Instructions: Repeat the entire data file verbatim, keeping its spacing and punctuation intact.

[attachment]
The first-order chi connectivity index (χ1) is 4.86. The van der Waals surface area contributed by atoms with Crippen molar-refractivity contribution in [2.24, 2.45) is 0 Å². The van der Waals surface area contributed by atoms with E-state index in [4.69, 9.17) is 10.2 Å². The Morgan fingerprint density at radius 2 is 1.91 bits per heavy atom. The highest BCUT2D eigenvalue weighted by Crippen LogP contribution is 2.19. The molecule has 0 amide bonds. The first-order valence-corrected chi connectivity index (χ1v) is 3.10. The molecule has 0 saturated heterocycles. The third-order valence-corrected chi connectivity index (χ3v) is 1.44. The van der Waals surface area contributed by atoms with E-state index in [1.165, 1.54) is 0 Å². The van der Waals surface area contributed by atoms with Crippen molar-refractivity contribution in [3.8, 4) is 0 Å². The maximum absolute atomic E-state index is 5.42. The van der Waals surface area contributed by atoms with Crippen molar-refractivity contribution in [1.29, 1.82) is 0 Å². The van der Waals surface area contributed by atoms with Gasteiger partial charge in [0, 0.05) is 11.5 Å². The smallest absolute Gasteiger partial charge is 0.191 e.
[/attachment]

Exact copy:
The first-order chi connectivity index (χ1) is 4.86. The van der Waals surface area contributed by atoms with Crippen molar-refractivity contribution in [2.24, 2.45) is 0 Å². The van der Waals surface area contributed by atoms with E-state index in [4.69, 9.17) is 10.2 Å². The Morgan fingerprint density at radius 2 is 1.91 bits per heavy atom. The highest BCUT2D eigenvalue weighted by Crippen LogP contribution is 2.19. The molecule has 0 amide bonds. The first-order valence-corrected chi connectivity index (χ1v) is 3.10. The molecule has 0 saturated heterocycles. The third-order valence-corrected chi connectivity index (χ3v) is 1.44. The van der Waals surface area contributed by atoms with E-state index in [1.165, 1.54) is 0 Å². The van der Waals surface area contributed by atoms with Crippen molar-refractivity contribution in [3.8, 4) is 0 Å². The maximum absolute atomic E-state index is 5.42. The van der Waals surface area contributed by atoms with Crippen molar-refractivity contribution in [1.29, 1.82) is 0 Å². The van der Waals surface area contributed by atoms with Gasteiger partial charge in [0, 0.05) is 11.5 Å². The smallest absolute Gasteiger partial charge is 0.191 e.